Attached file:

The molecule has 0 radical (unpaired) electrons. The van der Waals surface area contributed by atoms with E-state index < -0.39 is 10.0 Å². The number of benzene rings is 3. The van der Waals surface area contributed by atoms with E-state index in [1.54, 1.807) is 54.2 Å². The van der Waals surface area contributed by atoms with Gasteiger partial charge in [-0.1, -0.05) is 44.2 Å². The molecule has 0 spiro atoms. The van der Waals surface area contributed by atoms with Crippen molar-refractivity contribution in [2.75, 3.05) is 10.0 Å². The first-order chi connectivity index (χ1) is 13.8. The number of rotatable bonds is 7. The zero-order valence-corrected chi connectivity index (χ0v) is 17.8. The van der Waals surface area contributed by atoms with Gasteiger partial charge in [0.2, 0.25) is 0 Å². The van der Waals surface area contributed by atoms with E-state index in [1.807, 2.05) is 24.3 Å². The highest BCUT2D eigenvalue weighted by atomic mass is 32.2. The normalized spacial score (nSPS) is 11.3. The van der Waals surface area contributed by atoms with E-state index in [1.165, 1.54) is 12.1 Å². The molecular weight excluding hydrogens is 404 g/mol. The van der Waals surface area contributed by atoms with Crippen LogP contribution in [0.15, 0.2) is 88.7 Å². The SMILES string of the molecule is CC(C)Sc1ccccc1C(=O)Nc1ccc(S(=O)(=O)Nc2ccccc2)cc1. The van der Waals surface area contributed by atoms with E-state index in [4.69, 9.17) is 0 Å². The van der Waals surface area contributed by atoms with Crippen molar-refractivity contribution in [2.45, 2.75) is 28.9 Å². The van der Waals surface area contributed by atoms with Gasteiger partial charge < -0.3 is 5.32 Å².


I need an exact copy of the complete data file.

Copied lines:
The molecule has 0 radical (unpaired) electrons. The van der Waals surface area contributed by atoms with E-state index < -0.39 is 10.0 Å². The number of benzene rings is 3. The van der Waals surface area contributed by atoms with E-state index in [1.54, 1.807) is 54.2 Å². The van der Waals surface area contributed by atoms with Gasteiger partial charge in [-0.1, -0.05) is 44.2 Å². The molecule has 0 spiro atoms. The van der Waals surface area contributed by atoms with Crippen molar-refractivity contribution in [2.75, 3.05) is 10.0 Å². The first-order chi connectivity index (χ1) is 13.8. The number of rotatable bonds is 7. The zero-order valence-corrected chi connectivity index (χ0v) is 17.8. The van der Waals surface area contributed by atoms with Gasteiger partial charge in [0.2, 0.25) is 0 Å². The van der Waals surface area contributed by atoms with E-state index in [1.807, 2.05) is 24.3 Å². The highest BCUT2D eigenvalue weighted by atomic mass is 32.2. The normalized spacial score (nSPS) is 11.3. The van der Waals surface area contributed by atoms with E-state index in [1.165, 1.54) is 12.1 Å². The molecular weight excluding hydrogens is 404 g/mol. The van der Waals surface area contributed by atoms with Crippen LogP contribution in [0.15, 0.2) is 88.7 Å². The SMILES string of the molecule is CC(C)Sc1ccccc1C(=O)Nc1ccc(S(=O)(=O)Nc2ccccc2)cc1. The van der Waals surface area contributed by atoms with E-state index in [4.69, 9.17) is 0 Å². The van der Waals surface area contributed by atoms with Crippen molar-refractivity contribution in [2.45, 2.75) is 28.9 Å². The van der Waals surface area contributed by atoms with Gasteiger partial charge < -0.3 is 5.32 Å².